Thursday, June 27, 2013

The Day DOMA Died

It’s not every day you get to stand at the foot of the marble stairs (quarried from Vermont!) of the U.S. Supreme Court on the day a blockbuster decision related to LGBT rights is handed down. But there I was in the sweltering heat at about 8:00 a.m. yesterday, waiting on two decisions. Though rulings in the Windsor DOMA case and the Perry Prop. 8 case were at least two hours from being handed down, the media was already out in full force, with dozing cameramen seated in folding beach chairs, all shaded by umbrellas. The line of folks hoping to get inside for a front row seat to history was already growing.

GLAD Civil Rights Project Director
Mary L. Bonauto arriving at the Court 
It wasn’t long before I caught up with my colleague Mary Bonauto, who laid so much of the foundation on which the Windsor victory was built, as Justin Peters described so well in this piece on Slate yesterday.  As the sun rose higher over the courthouse, we continually moved around in a mostly useless attempt to keep cool.
But soon there was nowhere left to move, as the sidewalk by the court was quickly clogged with LGBT people and allies from around the country, singing and chanting and keeping their hopes high. I was surprised there wasn’t a more visible presence of people who oppose LGBT rights. Maybe they were all in a bunker somewhere, bracing themselves for the end of the world. I did glimpse Brian Brown of the National Organization for Marriage strolling along the edge of the crowd, where no one seemed to notice him. He was still smiling at that point, but I’m guessing his day went a little south after the big news got out.

 Prop. 8 attorneys Ted Olson and David Boies, on the other hand, were definitely noticed. Pulling up to the curb in a black SUV, they were instantly engulfed by a swarm of TV cameras, photographers, and reporters with outstretched tape recorders and microphones. It was nice bumping into old friends and friends of GLAD like Jeremy Pittman, the former deputy campaign director at MassEquality who is now the deputy field director at HRC, and Amy Senier, an attorney from Foley Hoag who acted as co-counsel on our Gill DOMA challenge. Amy was wearing a Boston Red Sox cap as a way to represent for our Gill plaintiffs, all of whom hail from Massachusetts.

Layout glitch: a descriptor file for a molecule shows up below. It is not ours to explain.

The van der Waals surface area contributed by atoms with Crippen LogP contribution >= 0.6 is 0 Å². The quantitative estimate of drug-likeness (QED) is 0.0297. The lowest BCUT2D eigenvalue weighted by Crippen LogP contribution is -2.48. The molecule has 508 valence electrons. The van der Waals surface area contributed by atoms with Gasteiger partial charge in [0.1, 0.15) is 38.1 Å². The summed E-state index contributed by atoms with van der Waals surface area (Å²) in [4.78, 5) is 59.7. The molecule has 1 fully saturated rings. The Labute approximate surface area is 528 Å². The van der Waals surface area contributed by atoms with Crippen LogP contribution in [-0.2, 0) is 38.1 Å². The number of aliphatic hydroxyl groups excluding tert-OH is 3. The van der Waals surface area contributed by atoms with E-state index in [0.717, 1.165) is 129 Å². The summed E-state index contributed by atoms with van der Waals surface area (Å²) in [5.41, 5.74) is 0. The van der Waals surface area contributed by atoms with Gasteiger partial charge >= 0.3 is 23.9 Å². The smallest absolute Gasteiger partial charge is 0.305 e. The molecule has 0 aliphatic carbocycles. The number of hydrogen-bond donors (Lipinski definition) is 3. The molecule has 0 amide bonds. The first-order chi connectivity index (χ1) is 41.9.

Although I was right in the center of the action and anticipation, as the clock ticked closer to 10:00 a.m., Mary and I retreated to the United Methodist Building next door to the court where the staff graciously let us camp out for the day. Like just about half the country it seemed, we logged on to SCOTUSBlog with a handful of other activists in the room and on the phone from remote locations and held our breath. News of the 5-4 win in Windsor at 10:02 a.m. produced a round of cheers, but people quickly returned to their screens for more detail.

I must say, it was gratifying to see the first quote posted on the blog from Justice Kennedy’s decision: “DOMA singles out a class of persons deemed by a State entitled to recognition and protection to enhance their own liberty.” It sounded a bit like the argument we made in the complaint we filed in our Gill case back in 2009:  “DOMA operated to single out one class of marriages legally recognized by the Commonwealth of Massachusetts, those of same-sex couples, and to deny their existence for all conceivable ends and purposes of federal law.”

Though it was only about 20 minutes, it felt like an hour before Perry was released. It quickly became clear that the net effect of the case being dismissed was that California was back on the map as a marriage equality state. There were more cheers followed almost immediately by more quiet parsing.

After that, it was back out into the joyful blur of beaming faces and rainbow flags, where Mary was scheduled for interviews with the BBC, CNN and the Washington Post to discuss the decision. The sun seemed to be shining even more brightly.

The rest, as they say, is history.

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